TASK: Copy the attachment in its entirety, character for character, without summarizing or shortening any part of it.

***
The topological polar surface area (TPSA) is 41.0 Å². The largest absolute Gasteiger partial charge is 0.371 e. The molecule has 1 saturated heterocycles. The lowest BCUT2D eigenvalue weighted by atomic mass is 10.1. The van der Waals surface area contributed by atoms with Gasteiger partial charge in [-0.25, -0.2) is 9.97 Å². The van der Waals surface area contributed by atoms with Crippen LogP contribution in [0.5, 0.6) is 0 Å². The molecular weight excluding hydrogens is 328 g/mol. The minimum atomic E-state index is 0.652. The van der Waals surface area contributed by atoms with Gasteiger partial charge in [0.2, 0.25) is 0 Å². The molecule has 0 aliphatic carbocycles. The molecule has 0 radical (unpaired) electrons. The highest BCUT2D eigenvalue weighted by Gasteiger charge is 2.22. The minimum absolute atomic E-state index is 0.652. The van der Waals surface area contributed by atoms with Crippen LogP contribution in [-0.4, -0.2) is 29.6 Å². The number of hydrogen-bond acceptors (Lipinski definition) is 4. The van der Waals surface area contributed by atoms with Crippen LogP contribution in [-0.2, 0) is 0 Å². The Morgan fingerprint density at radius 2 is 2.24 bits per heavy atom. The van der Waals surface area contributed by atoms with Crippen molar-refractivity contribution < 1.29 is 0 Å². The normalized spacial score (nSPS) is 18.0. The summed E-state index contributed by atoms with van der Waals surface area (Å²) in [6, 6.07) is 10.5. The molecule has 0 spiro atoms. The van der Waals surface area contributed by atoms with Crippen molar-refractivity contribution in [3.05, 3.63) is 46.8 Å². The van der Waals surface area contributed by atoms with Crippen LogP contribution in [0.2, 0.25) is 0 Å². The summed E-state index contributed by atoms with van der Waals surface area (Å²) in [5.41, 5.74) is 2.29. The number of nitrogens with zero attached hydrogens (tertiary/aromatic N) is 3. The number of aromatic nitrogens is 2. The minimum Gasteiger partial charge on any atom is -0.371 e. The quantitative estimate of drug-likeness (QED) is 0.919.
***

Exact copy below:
The topological polar surface area (TPSA) is 41.0 Å². The largest absolute Gasteiger partial charge is 0.371 e. The molecule has 1 saturated heterocycles. The lowest BCUT2D eigenvalue weighted by atomic mass is 10.1. The van der Waals surface area contributed by atoms with Gasteiger partial charge in [-0.25, -0.2) is 9.97 Å². The van der Waals surface area contributed by atoms with Crippen LogP contribution in [0.5, 0.6) is 0 Å². The molecular weight excluding hydrogens is 328 g/mol. The minimum atomic E-state index is 0.652. The van der Waals surface area contributed by atoms with Gasteiger partial charge in [0.2, 0.25) is 0 Å². The molecule has 0 aliphatic carbocycles. The molecule has 0 radical (unpaired) electrons. The highest BCUT2D eigenvalue weighted by Gasteiger charge is 2.22. The minimum absolute atomic E-state index is 0.652. The van der Waals surface area contributed by atoms with Crippen LogP contribution in [-0.4, -0.2) is 29.6 Å². The number of hydrogen-bond acceptors (Lipinski definition) is 4. The van der Waals surface area contributed by atoms with Crippen LogP contribution in [-0.2, 0) is 0 Å². The Morgan fingerprint density at radius 2 is 2.24 bits per heavy atom. The van der Waals surface area contributed by atoms with Crippen molar-refractivity contribution < 1.29 is 0 Å². The normalized spacial score (nSPS) is 18.0. The summed E-state index contributed by atoms with van der Waals surface area (Å²) in [6, 6.07) is 10.5. The molecule has 0 spiro atoms. The van der Waals surface area contributed by atoms with Crippen molar-refractivity contribution in [3.05, 3.63) is 46.8 Å². The van der Waals surface area contributed by atoms with Crippen LogP contribution in [0.2, 0.25) is 0 Å². The summed E-state index contributed by atoms with van der Waals surface area (Å²) in [5.41, 5.74) is 2.29. The number of nitrogens with zero attached hydrogens (tertiary/aromatic N) is 3. The number of aromatic nitrogens is 2. The minimum Gasteiger partial charge on any atom is -0.371 e. The quantitative estimate of drug-likeness (QED) is 0.919.